Staying Alert Against Bioterrorism

The terrorist assault of September 11th on our country was both frightening and infuriating. Almost four years later law enforcement agencies and other first responders remain on high alert. Many of us would like to help, but do not know what we could do that would be useful.

One of the best ways we can help is by being observant and reporting to law enforcement anything that seems out of the ordinary. At the same time, we do not want to burden an already overburdened system with unfounded reports. Knowledge of some of the things a terrorist might use in a chemical or biological attack can help us to discriminate between normal commerce, and the purchase or rental of conspicuously normal items for a terrorist attack.

As unofficial vigilantes, the American public can make it much more difficult for terrorists to acquire the tools they need to wage their war. We may even be able to assist law enforcement to identify and apprehend terrorists before they have had an opportunity to attack. We now know many of the preparations made by the airline hijackers for the September 11th attack. We do not know whether preparations for other kinds of attacks are being made even now.

Many of the items listed below are not ideal for chemical or biological attack, but neither is an envelope as used in the anthrax attacks of 2001. There may also be other items not on this list that could be used; however this is a first alert to give the general public a mechanism to help in the protection of our country.


Dissemination Equipment

  • Aerosol generators
  • Paint sprayers
  • Mosquito sprayers
  • Pesticide spraying equipment
  • Any other equipment that produces a fairly fine spray
  • Water vaporizers

Vehicles of Concern

  • Tanker trucks that may be used for transport of quantities of chemical or biological agents
  • Jeep/truck-mounted mosquito spraying equipment
  • U-Haul or other rental trucks that may carry aerosol generators with hoses protruding from the undercarriage or back of the truck
  • Crop dusters
  • Small fixed-wing aircraft or helicopters

Materials of Concern

  • Quantities of toxic chemicals in excess of that required for individual use or for use by companies known to the provider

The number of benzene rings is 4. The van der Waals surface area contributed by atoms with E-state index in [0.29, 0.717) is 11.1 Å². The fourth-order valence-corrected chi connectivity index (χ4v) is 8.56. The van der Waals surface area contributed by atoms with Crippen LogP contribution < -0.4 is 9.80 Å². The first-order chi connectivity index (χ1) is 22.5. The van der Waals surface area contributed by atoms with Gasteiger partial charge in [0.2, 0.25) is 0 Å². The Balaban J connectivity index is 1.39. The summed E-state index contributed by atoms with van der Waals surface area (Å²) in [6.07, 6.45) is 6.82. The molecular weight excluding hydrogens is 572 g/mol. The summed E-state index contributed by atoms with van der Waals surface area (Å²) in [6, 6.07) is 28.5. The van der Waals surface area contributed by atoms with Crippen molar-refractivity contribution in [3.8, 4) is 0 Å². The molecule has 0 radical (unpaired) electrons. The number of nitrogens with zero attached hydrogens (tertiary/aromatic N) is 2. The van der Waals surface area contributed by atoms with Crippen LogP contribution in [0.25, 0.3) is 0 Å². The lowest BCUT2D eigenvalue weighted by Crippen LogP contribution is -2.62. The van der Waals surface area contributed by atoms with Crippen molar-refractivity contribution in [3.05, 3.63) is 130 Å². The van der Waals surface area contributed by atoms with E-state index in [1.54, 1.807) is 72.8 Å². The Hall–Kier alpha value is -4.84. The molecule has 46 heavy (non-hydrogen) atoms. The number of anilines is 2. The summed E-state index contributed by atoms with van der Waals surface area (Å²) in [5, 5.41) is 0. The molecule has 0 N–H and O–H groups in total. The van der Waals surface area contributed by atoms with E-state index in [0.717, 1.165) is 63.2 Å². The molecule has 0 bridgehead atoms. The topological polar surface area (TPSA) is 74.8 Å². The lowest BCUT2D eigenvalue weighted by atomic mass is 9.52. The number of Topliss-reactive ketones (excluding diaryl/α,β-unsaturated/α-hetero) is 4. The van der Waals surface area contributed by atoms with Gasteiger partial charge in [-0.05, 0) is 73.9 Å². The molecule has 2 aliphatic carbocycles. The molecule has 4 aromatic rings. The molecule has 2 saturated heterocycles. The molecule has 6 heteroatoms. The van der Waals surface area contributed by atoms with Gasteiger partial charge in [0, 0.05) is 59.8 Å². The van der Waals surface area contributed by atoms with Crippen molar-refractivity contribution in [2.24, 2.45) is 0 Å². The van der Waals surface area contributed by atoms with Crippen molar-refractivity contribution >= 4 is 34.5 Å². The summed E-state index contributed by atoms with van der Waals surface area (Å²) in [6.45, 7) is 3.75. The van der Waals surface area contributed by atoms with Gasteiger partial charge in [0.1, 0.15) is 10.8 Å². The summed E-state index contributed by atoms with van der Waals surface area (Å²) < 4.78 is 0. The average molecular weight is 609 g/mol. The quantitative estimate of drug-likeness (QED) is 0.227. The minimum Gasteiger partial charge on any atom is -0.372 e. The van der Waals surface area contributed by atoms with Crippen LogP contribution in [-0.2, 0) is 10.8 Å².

Personal Indicators of Suspicious Circumstances

  • Payment by cash of amounts usually charged
  • No driver's license
  • Out of state, or non-local driver's license
  • Fictitious address/impermanent address on driver's license
  • New individual or company not previously known to supplier
  • Immediacy of need where longer term planning is the norm

Areas of Vulnerability

  • External air intake for buildings
  • Vicinity of potential attack sites

When the 2001 anthrax attacks occurred in the United States, there was little information on this subject available to the general public. To address this, Elizabeth Terry wrote the Survival Handbook for Chemical, Biological and Radiological Terrorism (Library of Congress Number: 2003094544; ISBN 1-4134-1935-6) as well as several news articles.

As a member of the National Intelligence Council at the time of the first war with Iraq, Elizabeth Terry guided the Secret Service, FBI, and Department of Defense in identifying vulnerabilities of key Government facilities, including the White House, Capital Building, and Pentagon, to chemical, biological, and radiological terrorism and establishing protective measures. Since that time, she has worked with major U.S. corporations, providing vulnerabilities studies and awareness seminars focusing on this special type of terrorism.

Survival Handbook for Chemical, Biological and Radiological Terrorism is written for people without scientific or technical backgrounds to provide the information they need to protect themselves, their families and their businesses against chemical, biological, or radiological (CBR) terrorism. Co-authored with J Paul Oxer, P.E., who contributes his invaluable expertise in water supply security concerns, the book addresses the realities and hype surrounding CBR terrorism.